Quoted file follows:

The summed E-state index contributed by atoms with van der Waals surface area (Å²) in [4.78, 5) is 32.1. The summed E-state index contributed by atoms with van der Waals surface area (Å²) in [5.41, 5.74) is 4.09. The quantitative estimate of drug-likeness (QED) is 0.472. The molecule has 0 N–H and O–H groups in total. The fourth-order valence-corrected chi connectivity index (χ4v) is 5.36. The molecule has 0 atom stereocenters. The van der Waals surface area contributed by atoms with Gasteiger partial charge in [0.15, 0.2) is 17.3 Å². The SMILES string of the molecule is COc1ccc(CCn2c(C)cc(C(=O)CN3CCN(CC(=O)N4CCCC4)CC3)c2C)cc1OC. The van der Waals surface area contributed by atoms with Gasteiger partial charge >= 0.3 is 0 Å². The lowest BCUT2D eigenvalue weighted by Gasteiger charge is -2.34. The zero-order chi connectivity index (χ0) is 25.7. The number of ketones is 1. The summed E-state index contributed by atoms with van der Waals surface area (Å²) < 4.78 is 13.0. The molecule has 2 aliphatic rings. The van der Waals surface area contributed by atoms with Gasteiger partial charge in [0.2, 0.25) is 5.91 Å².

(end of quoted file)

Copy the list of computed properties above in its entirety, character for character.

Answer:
The summed E-state index contributed by atoms with van der Waals surface area (Å²) in [4.78, 5) is 32.1. The summed E-state index contributed by atoms with van der Waals surface area (Å²) in [5.41, 5.74) is 4.09. The quantitative estimate of drug-likeness (QED) is 0.472. The molecule has 0 N–H and O–H groups in total. The fourth-order valence-corrected chi connectivity index (χ4v) is 5.36. The molecule has 0 atom stereocenters. The van der Waals surface area contributed by atoms with Gasteiger partial charge in [0.15, 0.2) is 17.3 Å². The SMILES string of the molecule is COc1ccc(CCn2c(C)cc(C(=O)CN3CCN(CC(=O)N4CCCC4)CC3)c2C)cc1OC. The van der Waals surface area contributed by atoms with Gasteiger partial charge >= 0.3 is 0 Å². The lowest BCUT2D eigenvalue weighted by Gasteiger charge is -2.34. The zero-order chi connectivity index (χ0) is 25.7. The number of ketones is 1. The summed E-state index contributed by atoms with van der Waals surface area (Å²) < 4.78 is 13.0. The molecule has 2 aliphatic rings. The van der Waals surface area contributed by atoms with Gasteiger partial charge in [0.2, 0.25) is 5.91 Å².